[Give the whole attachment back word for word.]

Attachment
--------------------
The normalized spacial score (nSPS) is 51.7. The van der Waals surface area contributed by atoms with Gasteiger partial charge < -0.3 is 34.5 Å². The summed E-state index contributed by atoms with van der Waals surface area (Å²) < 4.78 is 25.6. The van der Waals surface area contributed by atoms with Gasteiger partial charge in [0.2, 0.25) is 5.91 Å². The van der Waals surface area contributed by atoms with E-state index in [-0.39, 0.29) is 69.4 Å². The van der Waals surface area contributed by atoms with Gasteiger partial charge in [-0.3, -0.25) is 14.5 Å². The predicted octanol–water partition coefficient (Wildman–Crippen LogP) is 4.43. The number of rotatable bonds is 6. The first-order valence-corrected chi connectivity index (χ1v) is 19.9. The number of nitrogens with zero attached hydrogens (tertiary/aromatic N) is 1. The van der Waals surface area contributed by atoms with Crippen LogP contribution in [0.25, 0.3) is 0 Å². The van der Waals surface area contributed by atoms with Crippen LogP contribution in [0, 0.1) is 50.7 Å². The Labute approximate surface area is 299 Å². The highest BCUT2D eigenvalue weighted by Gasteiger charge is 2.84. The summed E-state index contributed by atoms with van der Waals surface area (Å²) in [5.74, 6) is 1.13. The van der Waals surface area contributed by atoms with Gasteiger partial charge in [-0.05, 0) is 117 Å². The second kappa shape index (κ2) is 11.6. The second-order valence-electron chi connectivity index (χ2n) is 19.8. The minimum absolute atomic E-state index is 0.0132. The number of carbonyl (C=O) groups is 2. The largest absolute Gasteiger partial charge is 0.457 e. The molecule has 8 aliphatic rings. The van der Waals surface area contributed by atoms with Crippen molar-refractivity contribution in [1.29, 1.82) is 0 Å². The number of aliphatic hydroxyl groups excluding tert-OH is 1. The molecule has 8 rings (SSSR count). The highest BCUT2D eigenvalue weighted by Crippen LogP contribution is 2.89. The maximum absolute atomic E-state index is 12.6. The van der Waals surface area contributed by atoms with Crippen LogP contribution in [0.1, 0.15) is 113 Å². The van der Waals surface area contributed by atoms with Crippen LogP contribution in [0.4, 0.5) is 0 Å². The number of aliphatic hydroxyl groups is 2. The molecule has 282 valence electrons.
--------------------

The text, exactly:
The normalized spacial score (nSPS) is 51.7. The van der Waals surface area contributed by atoms with Gasteiger partial charge < -0.3 is 34.5 Å². The summed E-state index contributed by atoms with van der Waals surface area (Å²) < 4.78 is 25.6. The van der Waals surface area contributed by atoms with Gasteiger partial charge in [0.2, 0.25) is 5.91 Å². The van der Waals surface area contributed by atoms with E-state index in [-0.39, 0.29) is 69.4 Å². The van der Waals surface area contributed by atoms with Gasteiger partial charge in [-0.3, -0.25) is 14.5 Å². The predicted octanol–water partition coefficient (Wildman–Crippen LogP) is 4.43. The number of rotatable bonds is 6. The first-order valence-corrected chi connectivity index (χ1v) is 19.9. The number of nitrogens with zero attached hydrogens (tertiary/aromatic N) is 1. The van der Waals surface area contributed by atoms with Crippen LogP contribution in [0.25, 0.3) is 0 Å². The van der Waals surface area contributed by atoms with Crippen LogP contribution in [0, 0.1) is 50.7 Å². The Labute approximate surface area is 299 Å². The highest BCUT2D eigenvalue weighted by Gasteiger charge is 2.84. The summed E-state index contributed by atoms with van der Waals surface area (Å²) in [5.74, 6) is 1.13. The van der Waals surface area contributed by atoms with Gasteiger partial charge in [-0.05, 0) is 117 Å². The second kappa shape index (κ2) is 11.6. The second-order valence-electron chi connectivity index (χ2n) is 19.8. The minimum absolute atomic E-state index is 0.0132. The number of carbonyl (C=O) groups is 2. The largest absolute Gasteiger partial charge is 0.457 e. The molecule has 8 aliphatic rings. The van der Waals surface area contributed by atoms with Crippen molar-refractivity contribution in [1.29, 1.82) is 0 Å². The number of aliphatic hydroxyl groups excluding tert-OH is 1. The molecule has 8 rings (SSSR count). The highest BCUT2D eigenvalue weighted by Crippen LogP contribution is 2.89. The maximum absolute atomic E-state index is 12.6. The van der Waals surface area contributed by atoms with Crippen LogP contribution in [0.1, 0.15) is 113 Å². The van der Waals surface area contributed by atoms with Crippen LogP contribution in [0.4, 0.5) is 0 Å². The number of aliphatic hydroxyl groups is 2. The molecule has 282 valence electrons.